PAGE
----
Japan's prime minister at the time of the 2011 earthquake and tsunami has revealed the country came within a "paper-thin margin" of a nuclear disaster requiring the evacuation of 50 million people.
In an interview to mark the fifth anniversary of the disaster, Naoto Kan described the panic and disarray at the highest levels of the Japanese Government as it fought to control multiple meltdowns at the Fukushima Daiichi nuclear power station.
He said he considered evacuating Tokyo and all other areas within 250km of the plant, and declaring martial law. "The future existence of Japan as a whole was at stake," he said. "Something on that scale, an evacuation of 50 million, it would have been like a losing a huge war."
Kan admitted he was frightened and said he got "no clear information" out of Tepco, the plant's operator.
He was "very shocked" by the performance of Nobuaki Terasaka, his government's nuclear safety adviser. "We asked him, 'Do you know anything about nuclear issues?'
"And he said, 'No, I majored in economics'."
Terasaka was sacked. The then Tepco chairman, Tsunehisa Katsumata, was last week indicted on charges of criminal negligence.
The 9.0-magnitude quake, the largest recorded in Japan, triggered a gigantic tsunami which broke through the plant's flood defences, cutting off power to its control room and the coolant systems of its reactors.
Deprived of cooling, three of the plant's six reactors melted down. Explosive hydrogen gas built up, blowing holes in the containment building.
"When we got the report that power had been cut and the coolant had stopped working, that sent a shiver down my spine," Kan said. "From March 11, when the incident happened, until the 15th, the effects [of radioactive contamination] were expanding geographically.
"From the 16th to the 20th we were able to halt the spread of radiation but the margin left for us was paper thin. If the [fuel rods] had burned through [in] all six reactors, that would definitely have affected Tokyo.
"We were only able to avert a 250km evacuation zone [around the plant] by a wafer-thin margin, thanks to the efforts of people who risked their lives. Next time we might not be so lucky."
There was a real possibility this could be bigger than Chernobyl. That was a terrible disaster, but there was only one reactor. There were six here.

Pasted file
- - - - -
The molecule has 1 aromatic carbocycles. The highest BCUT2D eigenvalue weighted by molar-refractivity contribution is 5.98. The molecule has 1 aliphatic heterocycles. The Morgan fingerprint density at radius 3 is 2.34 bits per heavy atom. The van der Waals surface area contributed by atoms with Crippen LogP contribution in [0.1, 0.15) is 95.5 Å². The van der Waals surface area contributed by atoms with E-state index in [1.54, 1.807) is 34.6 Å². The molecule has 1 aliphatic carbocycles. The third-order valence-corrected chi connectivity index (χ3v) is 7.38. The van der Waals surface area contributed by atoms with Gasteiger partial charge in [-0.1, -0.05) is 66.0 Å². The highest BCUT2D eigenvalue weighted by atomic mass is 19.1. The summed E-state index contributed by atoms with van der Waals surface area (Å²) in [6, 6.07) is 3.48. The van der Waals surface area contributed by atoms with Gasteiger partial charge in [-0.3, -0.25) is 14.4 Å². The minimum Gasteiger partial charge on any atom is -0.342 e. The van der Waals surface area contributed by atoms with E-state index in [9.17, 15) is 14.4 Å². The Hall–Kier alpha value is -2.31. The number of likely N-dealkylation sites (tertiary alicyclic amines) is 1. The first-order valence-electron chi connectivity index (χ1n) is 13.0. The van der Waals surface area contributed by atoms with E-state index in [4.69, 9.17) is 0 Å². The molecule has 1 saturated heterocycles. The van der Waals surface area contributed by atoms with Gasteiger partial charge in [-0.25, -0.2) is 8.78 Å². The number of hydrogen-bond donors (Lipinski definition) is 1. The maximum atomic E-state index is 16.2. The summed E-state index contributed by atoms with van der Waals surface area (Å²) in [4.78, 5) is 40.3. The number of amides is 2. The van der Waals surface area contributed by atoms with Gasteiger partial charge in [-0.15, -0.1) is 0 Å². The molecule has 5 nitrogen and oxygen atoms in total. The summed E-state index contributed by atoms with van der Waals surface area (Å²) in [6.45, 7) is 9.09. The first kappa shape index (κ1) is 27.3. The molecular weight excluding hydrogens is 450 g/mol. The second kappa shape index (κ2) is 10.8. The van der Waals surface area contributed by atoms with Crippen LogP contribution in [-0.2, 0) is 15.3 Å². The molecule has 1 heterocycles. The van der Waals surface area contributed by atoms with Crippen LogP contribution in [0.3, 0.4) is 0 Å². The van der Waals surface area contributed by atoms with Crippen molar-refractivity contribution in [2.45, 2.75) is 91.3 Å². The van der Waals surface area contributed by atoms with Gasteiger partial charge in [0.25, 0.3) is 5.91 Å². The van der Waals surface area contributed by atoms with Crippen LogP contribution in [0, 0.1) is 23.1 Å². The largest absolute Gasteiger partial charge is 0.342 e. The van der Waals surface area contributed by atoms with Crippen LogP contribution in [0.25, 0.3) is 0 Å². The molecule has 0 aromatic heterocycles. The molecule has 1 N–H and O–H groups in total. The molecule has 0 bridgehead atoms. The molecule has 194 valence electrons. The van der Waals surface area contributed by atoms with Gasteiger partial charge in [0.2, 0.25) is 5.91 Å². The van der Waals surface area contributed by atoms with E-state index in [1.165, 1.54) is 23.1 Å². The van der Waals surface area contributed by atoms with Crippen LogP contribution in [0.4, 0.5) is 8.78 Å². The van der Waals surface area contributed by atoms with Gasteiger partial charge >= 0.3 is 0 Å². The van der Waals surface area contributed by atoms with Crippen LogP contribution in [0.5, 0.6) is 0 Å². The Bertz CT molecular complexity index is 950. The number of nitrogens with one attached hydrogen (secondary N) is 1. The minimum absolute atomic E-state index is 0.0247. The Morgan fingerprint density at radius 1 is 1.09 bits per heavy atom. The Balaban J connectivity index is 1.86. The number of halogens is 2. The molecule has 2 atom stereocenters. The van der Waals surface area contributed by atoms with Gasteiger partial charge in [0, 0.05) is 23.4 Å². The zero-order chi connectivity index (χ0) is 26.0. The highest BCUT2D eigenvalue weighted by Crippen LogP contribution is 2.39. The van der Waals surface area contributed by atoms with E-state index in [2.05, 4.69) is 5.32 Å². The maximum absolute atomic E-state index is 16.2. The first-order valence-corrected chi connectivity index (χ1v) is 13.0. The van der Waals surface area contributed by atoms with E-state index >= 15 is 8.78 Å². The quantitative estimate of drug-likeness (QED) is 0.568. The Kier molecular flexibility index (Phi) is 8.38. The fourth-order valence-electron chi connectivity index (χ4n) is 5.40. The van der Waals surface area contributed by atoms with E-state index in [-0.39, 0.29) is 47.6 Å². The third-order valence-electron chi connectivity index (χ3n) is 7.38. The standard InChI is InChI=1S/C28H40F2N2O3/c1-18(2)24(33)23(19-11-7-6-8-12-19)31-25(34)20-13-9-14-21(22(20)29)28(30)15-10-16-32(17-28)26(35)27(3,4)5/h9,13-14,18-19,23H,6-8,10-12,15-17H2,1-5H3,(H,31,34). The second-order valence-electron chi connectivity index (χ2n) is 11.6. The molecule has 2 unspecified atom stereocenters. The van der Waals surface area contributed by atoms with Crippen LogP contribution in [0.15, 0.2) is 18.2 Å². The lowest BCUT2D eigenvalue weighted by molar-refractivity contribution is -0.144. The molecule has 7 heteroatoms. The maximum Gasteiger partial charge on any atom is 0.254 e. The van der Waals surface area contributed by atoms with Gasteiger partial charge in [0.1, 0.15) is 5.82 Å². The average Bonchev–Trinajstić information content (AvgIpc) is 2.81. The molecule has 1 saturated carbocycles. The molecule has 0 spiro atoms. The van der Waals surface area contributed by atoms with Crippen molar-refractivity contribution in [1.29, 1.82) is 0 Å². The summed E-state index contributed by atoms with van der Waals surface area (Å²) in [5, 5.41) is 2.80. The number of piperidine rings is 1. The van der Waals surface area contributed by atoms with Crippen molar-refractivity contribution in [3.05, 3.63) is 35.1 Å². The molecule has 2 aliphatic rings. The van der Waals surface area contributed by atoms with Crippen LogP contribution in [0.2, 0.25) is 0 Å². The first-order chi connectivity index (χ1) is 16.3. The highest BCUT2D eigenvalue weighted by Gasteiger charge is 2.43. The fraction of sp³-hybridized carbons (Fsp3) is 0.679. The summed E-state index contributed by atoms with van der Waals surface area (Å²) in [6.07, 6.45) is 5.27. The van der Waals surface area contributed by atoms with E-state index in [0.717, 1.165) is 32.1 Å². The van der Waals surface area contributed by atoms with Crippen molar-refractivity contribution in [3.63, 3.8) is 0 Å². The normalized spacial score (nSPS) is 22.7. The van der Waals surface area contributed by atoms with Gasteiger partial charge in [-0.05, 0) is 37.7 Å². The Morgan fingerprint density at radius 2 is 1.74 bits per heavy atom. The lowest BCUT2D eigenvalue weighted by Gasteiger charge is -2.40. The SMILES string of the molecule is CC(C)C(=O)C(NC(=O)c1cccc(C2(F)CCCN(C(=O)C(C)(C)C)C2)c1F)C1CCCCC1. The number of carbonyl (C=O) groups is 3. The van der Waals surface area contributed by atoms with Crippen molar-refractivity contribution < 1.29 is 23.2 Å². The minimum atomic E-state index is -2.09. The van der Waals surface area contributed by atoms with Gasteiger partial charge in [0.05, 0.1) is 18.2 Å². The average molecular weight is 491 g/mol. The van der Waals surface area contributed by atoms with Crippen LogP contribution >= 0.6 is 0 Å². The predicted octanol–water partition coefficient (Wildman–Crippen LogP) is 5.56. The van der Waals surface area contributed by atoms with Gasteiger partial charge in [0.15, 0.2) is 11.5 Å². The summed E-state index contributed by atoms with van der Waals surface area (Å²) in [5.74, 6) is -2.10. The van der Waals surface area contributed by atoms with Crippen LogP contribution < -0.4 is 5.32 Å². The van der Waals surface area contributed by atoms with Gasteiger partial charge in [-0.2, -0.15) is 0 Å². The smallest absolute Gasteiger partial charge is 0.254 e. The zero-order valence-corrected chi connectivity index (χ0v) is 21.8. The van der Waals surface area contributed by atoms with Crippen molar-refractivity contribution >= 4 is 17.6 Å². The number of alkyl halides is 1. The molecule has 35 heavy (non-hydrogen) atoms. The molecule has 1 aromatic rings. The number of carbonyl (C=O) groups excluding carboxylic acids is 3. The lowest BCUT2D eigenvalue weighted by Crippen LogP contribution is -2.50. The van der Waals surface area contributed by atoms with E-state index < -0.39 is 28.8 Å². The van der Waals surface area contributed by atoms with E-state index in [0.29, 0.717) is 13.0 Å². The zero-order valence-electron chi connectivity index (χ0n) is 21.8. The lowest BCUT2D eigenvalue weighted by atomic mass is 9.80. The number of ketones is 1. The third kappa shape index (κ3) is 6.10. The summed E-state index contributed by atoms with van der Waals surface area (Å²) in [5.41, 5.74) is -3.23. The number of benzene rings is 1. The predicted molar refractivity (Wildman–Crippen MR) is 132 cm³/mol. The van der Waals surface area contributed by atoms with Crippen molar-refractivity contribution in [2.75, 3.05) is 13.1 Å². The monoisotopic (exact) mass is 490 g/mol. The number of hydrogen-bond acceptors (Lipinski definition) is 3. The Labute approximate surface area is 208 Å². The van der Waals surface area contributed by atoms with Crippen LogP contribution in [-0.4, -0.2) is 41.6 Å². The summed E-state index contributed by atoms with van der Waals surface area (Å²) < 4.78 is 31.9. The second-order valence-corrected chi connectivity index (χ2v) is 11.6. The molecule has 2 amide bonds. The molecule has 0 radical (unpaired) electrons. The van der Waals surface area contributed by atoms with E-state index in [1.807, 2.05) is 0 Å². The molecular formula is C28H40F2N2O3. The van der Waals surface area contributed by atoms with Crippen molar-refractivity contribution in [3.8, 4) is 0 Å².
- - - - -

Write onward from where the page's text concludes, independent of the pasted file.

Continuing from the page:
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Dramatic CCTV footage from the plant showed a skeleton staff - the Fukushima 50 - struggling to read emergency manuals by torchlight and battling with contradictory, confusing instructions from their superiors at Tepco. Total disaster was averted when seawater was pumped into the reactors, but the plant manager, Masao Yoshida, later said he considered committing hara-kiri, ritual suicide.
"There was so little precise information coming in," said Kan. "It was very difficult to make clear judgments. I don't consider myself a nuclear expert, but I did study physics at university. I knew that even based on what little we were hearing, there was a real possibility this could be bigger than Chernobyl.
"That was a terrible disaster, but there was only one reactor there. There were six here."
Although Fukushima caused no immediate deaths from radiation, it did force the evacuation of almost 400,000 people, most of whom have still been unable to return to their homes.
An area within 20km of the plant remains an exclusion zone. Some studies have identified a higher incidence of child cancer in the wider region.
Kan said that the nuclear accident was "still going on". He said: "Small amounts of [radioactive] water are leaking out of the reactor every day, despite what Tepco says."
He said the experience turned him from a supporter of nuclear power into an opponent.
"We shouldn't be building nuclear power plants in areas where there is a population to be affected," he said.
"After the tsunami, Japan went without nuclear power for years, so it can be done."